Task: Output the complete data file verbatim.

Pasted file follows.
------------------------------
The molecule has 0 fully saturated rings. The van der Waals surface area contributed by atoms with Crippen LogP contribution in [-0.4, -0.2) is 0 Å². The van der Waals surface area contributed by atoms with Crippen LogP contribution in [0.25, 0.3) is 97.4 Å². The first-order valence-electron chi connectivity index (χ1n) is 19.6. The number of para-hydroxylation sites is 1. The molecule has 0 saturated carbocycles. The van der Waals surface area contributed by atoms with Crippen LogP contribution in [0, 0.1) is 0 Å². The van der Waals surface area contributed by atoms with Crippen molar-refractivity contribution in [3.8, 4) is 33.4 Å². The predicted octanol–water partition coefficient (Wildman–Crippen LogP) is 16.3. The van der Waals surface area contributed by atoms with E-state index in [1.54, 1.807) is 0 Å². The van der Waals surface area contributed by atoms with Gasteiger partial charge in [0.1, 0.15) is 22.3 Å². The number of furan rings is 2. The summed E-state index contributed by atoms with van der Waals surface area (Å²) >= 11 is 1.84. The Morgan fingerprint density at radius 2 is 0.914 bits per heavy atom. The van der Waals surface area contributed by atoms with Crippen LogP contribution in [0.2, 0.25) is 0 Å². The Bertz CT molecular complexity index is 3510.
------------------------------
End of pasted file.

The molecule has 0 fully saturated rings. The van der Waals surface area contributed by atoms with Crippen LogP contribution in [-0.4, -0.2) is 0 Å². The van der Waals surface area contributed by atoms with Crippen LogP contribution in [0.25, 0.3) is 97.4 Å². The first-order valence-electron chi connectivity index (χ1n) is 19.6. The number of para-hydroxylation sites is 1. The molecule has 0 saturated carbocycles. The van der Waals surface area contributed by atoms with Crippen LogP contribution in [0, 0.1) is 0 Å². The van der Waals surface area contributed by atoms with Crippen molar-refractivity contribution in [3.8, 4) is 33.4 Å². The predicted octanol–water partition coefficient (Wildman–Crippen LogP) is 16.3. The van der Waals surface area contributed by atoms with E-state index in [1.54, 1.807) is 0 Å². The van der Waals surface area contributed by atoms with Gasteiger partial charge in [0.1, 0.15) is 22.3 Å². The number of furan rings is 2. The summed E-state index contributed by atoms with van der Waals surface area (Å²) >= 11 is 1.84. The Morgan fingerprint density at radius 2 is 0.914 bits per heavy atom. The van der Waals surface area contributed by atoms with Crippen LogP contribution in [0.2, 0.25) is 0 Å². The Bertz CT molecular complexity index is 3510.